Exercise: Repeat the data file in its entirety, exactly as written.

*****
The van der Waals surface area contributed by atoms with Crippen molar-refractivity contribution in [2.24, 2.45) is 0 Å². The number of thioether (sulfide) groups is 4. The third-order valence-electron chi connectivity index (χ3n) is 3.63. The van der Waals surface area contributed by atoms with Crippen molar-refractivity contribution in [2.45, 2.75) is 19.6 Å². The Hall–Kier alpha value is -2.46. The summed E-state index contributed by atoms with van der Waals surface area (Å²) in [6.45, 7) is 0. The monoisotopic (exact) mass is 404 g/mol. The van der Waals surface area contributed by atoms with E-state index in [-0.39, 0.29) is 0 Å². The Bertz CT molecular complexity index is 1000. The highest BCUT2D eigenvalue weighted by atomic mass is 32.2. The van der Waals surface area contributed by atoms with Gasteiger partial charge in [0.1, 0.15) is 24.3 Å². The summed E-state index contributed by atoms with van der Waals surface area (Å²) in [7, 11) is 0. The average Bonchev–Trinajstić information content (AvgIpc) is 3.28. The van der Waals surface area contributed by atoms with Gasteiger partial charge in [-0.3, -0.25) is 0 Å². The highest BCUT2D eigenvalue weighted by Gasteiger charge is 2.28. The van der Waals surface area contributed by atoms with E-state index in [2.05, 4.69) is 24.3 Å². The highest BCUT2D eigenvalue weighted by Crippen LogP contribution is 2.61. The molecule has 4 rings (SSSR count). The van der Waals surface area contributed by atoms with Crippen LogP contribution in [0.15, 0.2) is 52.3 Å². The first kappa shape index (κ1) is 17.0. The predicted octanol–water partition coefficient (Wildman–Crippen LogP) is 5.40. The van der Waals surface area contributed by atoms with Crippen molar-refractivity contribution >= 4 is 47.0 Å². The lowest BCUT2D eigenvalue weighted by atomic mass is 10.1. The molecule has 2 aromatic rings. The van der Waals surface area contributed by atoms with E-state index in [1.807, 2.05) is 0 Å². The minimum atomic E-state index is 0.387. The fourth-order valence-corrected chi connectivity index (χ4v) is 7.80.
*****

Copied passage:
The van der Waals surface area contributed by atoms with Crippen molar-refractivity contribution in [2.24, 2.45) is 0 Å². The number of thioether (sulfide) groups is 4. The third-order valence-electron chi connectivity index (χ3n) is 3.63. The van der Waals surface area contributed by atoms with Crippen molar-refractivity contribution in [2.45, 2.75) is 19.6 Å². The Hall–Kier alpha value is -2.46. The summed E-state index contributed by atoms with van der Waals surface area (Å²) in [6.45, 7) is 0. The monoisotopic (exact) mass is 404 g/mol. The van der Waals surface area contributed by atoms with E-state index in [-0.39, 0.29) is 0 Å². The Bertz CT molecular complexity index is 1000. The highest BCUT2D eigenvalue weighted by atomic mass is 32.2. The van der Waals surface area contributed by atoms with Gasteiger partial charge in [0.1, 0.15) is 24.3 Å². The summed E-state index contributed by atoms with van der Waals surface area (Å²) in [7, 11) is 0. The average Bonchev–Trinajstić information content (AvgIpc) is 3.28. The van der Waals surface area contributed by atoms with Gasteiger partial charge in [-0.3, -0.25) is 0 Å². The highest BCUT2D eigenvalue weighted by Gasteiger charge is 2.28. The van der Waals surface area contributed by atoms with E-state index in [2.05, 4.69) is 24.3 Å². The highest BCUT2D eigenvalue weighted by Crippen LogP contribution is 2.61. The molecule has 4 rings (SSSR count). The van der Waals surface area contributed by atoms with Crippen LogP contribution in [0.15, 0.2) is 52.3 Å². The first kappa shape index (κ1) is 17.0. The predicted octanol–water partition coefficient (Wildman–Crippen LogP) is 5.40. The van der Waals surface area contributed by atoms with Crippen molar-refractivity contribution >= 4 is 47.0 Å². The lowest BCUT2D eigenvalue weighted by atomic mass is 10.1. The molecule has 2 aromatic rings. The van der Waals surface area contributed by atoms with E-state index in [1.807, 2.05) is 0 Å². The minimum atomic E-state index is 0.387. The fourth-order valence-corrected chi connectivity index (χ4v) is 7.80.